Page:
Program provides users with validated desktop virtualization architectures that meet VMware's functional and scalability requirements.
VMware is finding new ways
to keep its desktop virtualization business moving.
The Palo Alto, Calif.-based
virtualization provider on June 22 announced the expansion of its VMware Ready program for partners
providing desktop VDI based on the company's View platform.
The program provides users
with validated desktop virtualization architectures that meet VMware's
functional and scalability requirements and are delivered by qualified VMware
As part of the program,
VMware and its partners validate the complete stack, including hardware
components for compute, storage and network resources, and identify qualified
delivery partners who can deploy and support an end-to-end desktop
In a VDI scenario, desktop
operating systems and applications run on virtual machines located on a server,
and users access these machines remotely. Users can run thin clients to access
their virtual desktops, or use full-fledged Windows, Linux or Mac hardware,
regardless of the operating system running on the virtual desktop.
This model allows
enterprises to separate the operating system and applications from the
hardware, increasing flexibility and mobility. An example is providing a full
desktop experience over RDP (Remote Desktop Protocol) on a Windows Mobile
The use of VDI holds great
promise as a way of easing the pain many enterprises feel while administering
tens of thousands of physical desktops.
Some of these first VMware
VDI validations will help U.S. government agencies comply with the Telework Act
of 2010, which requires the head of each federal agency to develop IT
infrastructure that supports telework policies.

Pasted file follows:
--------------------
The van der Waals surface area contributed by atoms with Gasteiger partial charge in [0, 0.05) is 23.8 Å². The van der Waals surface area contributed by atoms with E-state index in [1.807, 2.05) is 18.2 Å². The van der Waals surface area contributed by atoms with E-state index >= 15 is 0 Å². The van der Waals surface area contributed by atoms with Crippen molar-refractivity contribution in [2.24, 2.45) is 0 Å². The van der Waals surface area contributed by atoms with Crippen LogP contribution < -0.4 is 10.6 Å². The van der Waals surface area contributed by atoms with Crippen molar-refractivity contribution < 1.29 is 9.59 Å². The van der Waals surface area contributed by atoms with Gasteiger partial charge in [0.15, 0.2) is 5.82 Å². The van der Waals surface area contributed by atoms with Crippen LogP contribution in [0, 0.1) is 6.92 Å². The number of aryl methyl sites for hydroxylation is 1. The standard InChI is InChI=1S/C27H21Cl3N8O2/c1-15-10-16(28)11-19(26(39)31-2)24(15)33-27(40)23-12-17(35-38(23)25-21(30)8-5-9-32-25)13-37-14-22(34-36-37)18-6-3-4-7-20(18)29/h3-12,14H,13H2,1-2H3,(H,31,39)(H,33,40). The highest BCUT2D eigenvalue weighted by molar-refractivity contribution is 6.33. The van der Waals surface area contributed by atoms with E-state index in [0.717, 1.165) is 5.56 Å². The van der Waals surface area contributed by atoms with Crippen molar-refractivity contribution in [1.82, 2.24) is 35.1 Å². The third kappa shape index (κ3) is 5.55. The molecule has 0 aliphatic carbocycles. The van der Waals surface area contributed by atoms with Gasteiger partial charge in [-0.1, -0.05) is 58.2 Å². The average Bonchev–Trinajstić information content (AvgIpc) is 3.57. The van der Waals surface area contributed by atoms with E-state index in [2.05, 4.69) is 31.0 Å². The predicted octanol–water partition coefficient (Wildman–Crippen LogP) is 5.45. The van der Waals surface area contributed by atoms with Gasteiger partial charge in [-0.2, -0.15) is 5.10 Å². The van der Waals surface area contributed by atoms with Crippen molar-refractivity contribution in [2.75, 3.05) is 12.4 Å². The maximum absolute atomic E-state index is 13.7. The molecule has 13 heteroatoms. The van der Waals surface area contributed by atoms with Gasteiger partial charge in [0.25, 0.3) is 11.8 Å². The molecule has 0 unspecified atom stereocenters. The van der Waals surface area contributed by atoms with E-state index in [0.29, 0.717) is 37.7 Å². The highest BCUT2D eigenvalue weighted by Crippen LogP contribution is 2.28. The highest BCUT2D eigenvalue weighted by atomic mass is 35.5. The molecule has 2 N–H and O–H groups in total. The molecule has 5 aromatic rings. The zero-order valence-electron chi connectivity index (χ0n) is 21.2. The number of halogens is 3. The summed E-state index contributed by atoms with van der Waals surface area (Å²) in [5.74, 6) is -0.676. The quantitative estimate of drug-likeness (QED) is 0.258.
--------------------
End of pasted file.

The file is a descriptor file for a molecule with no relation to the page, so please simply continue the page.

VMware VDI deployments
focused on federal telework are purpose-built to address the security needs of
federal knowledge workers. Force 3 and Hewlett-Packard currently have their own
Chris Preimesberger was named Editor-in-Chief of Features & Analysis at eWEEK in November 2011. Previously he served eWEEK as Senior Writer, covering a range of IT sectors that include data center systems, cloud computing, storage, virtualization, green IT, e-discovery and IT governance. His blog, Storage Station, is considered a go-to information source. Chris won a national Folio Award for magazine writing in November 2011 for a cover story on Salesforce.com and CEO-founder Marc Benioff, and he has served as a judge for the SIIA Codie Awards since 2005. In previous IT journalism, Chris was a founding editor of both IT Manager's Journal and DevX.com and was managing editor of Software Development magazine. His diverse resume also includes: sportswriter for the Los Angeles Daily News, covering NCAA and NBA basketball, television critic for the Palo Alto Times Tribune, and Sports Information Director at Stanford University. He has served as a correspondent for The Associated Press, covering Stanford and NCAA tournament basketball, since 1983. He has covered a number of major events, including the 1984 Democratic National Convention, a Presidential press conference at the White House in 1993, the Emmy Awards (three times), two Rose Bowls, the Fiesta Bowl, several NCAA men's and women's basketball tournaments, a Formula One Grand Prix auto race, a heavyweight boxing championship bout (Ali vs. Spinks, 1978), and the 1985 Super Bowl. A 1975 graduate of Pepperdine University in Malibu, Calif., Chris has won more than a dozen regional and national awards for his work. He and his wife, Rebecca, have four children and reside in Redwood City, Calif.Follow on Twitter: editingwhiz